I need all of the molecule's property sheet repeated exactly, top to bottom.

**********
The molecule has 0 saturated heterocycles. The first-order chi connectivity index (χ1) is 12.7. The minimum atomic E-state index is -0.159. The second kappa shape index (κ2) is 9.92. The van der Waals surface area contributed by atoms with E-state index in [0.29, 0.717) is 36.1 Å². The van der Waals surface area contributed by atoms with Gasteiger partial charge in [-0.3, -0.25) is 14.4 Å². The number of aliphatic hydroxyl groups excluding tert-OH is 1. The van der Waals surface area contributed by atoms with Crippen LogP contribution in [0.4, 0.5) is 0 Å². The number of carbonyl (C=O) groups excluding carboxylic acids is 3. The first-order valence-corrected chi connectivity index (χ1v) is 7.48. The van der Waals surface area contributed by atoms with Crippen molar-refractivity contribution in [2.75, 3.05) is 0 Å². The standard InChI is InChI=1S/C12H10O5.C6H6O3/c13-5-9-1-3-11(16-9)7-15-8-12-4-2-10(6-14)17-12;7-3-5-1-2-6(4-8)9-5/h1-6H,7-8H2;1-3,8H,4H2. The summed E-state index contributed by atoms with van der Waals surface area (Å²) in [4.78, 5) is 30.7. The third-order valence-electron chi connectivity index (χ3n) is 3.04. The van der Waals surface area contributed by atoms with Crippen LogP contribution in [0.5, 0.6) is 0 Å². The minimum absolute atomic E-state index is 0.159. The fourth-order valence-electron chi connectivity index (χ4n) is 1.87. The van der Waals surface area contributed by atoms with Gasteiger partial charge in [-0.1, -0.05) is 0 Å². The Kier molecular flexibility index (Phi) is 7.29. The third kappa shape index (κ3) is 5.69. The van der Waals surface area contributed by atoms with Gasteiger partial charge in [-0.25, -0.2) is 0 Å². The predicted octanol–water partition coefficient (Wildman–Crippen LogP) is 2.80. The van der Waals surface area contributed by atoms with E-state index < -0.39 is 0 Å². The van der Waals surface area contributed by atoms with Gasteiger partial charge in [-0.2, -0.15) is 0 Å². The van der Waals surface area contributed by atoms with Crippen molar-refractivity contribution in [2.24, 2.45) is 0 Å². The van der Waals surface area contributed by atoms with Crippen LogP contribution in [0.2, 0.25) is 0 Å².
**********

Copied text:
The molecule has 0 saturated heterocycles. The first-order chi connectivity index (χ1) is 12.7. The minimum atomic E-state index is -0.159. The second kappa shape index (κ2) is 9.92. The van der Waals surface area contributed by atoms with E-state index in [0.29, 0.717) is 36.1 Å². The van der Waals surface area contributed by atoms with Gasteiger partial charge in [-0.3, -0.25) is 14.4 Å². The number of aliphatic hydroxyl groups excluding tert-OH is 1. The van der Waals surface area contributed by atoms with Crippen LogP contribution in [0.4, 0.5) is 0 Å². The number of carbonyl (C=O) groups excluding carboxylic acids is 3. The first-order valence-corrected chi connectivity index (χ1v) is 7.48. The van der Waals surface area contributed by atoms with Crippen molar-refractivity contribution in [2.75, 3.05) is 0 Å². The standard InChI is InChI=1S/C12H10O5.C6H6O3/c13-5-9-1-3-11(16-9)7-15-8-12-4-2-10(6-14)17-12;7-3-5-1-2-6(4-8)9-5/h1-6H,7-8H2;1-3,8H,4H2. The summed E-state index contributed by atoms with van der Waals surface area (Å²) in [4.78, 5) is 30.7. The third-order valence-electron chi connectivity index (χ3n) is 3.04. The van der Waals surface area contributed by atoms with Crippen LogP contribution in [0.5, 0.6) is 0 Å². The minimum absolute atomic E-state index is 0.159. The fourth-order valence-electron chi connectivity index (χ4n) is 1.87. The van der Waals surface area contributed by atoms with Gasteiger partial charge in [-0.1, -0.05) is 0 Å². The Kier molecular flexibility index (Phi) is 7.29. The third kappa shape index (κ3) is 5.69. The van der Waals surface area contributed by atoms with Gasteiger partial charge in [-0.25, -0.2) is 0 Å². The predicted octanol–water partition coefficient (Wildman–Crippen LogP) is 2.80. The van der Waals surface area contributed by atoms with E-state index < -0.39 is 0 Å². The van der Waals surface area contributed by atoms with Gasteiger partial charge in [-0.2, -0.15) is 0 Å². The van der Waals surface area contributed by atoms with Crippen molar-refractivity contribution in [2.24, 2.45) is 0 Å². The van der Waals surface area contributed by atoms with Crippen LogP contribution in [0.2, 0.25) is 0 Å².